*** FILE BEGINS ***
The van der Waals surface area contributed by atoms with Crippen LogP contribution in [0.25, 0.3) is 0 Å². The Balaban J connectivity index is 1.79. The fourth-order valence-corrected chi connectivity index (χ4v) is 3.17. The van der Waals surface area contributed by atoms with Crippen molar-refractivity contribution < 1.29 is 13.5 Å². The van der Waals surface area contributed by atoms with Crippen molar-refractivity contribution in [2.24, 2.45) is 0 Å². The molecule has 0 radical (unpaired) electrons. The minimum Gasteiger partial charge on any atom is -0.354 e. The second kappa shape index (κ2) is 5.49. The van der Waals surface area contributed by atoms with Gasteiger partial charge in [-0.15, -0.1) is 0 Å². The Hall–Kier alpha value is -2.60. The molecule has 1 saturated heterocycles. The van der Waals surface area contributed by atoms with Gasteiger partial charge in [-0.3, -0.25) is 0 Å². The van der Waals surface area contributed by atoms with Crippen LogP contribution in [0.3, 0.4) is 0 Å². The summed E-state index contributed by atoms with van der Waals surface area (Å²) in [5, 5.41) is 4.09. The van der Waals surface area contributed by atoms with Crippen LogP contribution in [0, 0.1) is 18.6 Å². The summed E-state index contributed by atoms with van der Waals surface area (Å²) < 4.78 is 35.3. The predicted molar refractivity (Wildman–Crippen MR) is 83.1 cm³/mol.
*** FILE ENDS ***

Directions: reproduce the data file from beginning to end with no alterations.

The van der Waals surface area contributed by atoms with Crippen LogP contribution in [0.25, 0.3) is 0 Å². The Balaban J connectivity index is 1.79. The fourth-order valence-corrected chi connectivity index (χ4v) is 3.17. The van der Waals surface area contributed by atoms with Crippen molar-refractivity contribution < 1.29 is 13.5 Å². The van der Waals surface area contributed by atoms with Crippen molar-refractivity contribution in [2.24, 2.45) is 0 Å². The molecule has 0 radical (unpaired) electrons. The minimum Gasteiger partial charge on any atom is -0.354 e. The second kappa shape index (κ2) is 5.49. The van der Waals surface area contributed by atoms with Gasteiger partial charge in [-0.15, -0.1) is 0 Å². The Hall–Kier alpha value is -2.60. The molecule has 1 saturated heterocycles. The van der Waals surface area contributed by atoms with Gasteiger partial charge in [-0.3, -0.25) is 0 Å². The van der Waals surface area contributed by atoms with Crippen LogP contribution in [0.3, 0.4) is 0 Å². The summed E-state index contributed by atoms with van der Waals surface area (Å²) in [5, 5.41) is 4.09. The van der Waals surface area contributed by atoms with Crippen LogP contribution in [0, 0.1) is 18.6 Å². The summed E-state index contributed by atoms with van der Waals surface area (Å²) < 4.78 is 35.3. The predicted molar refractivity (Wildman–Crippen MR) is 83.1 cm³/mol.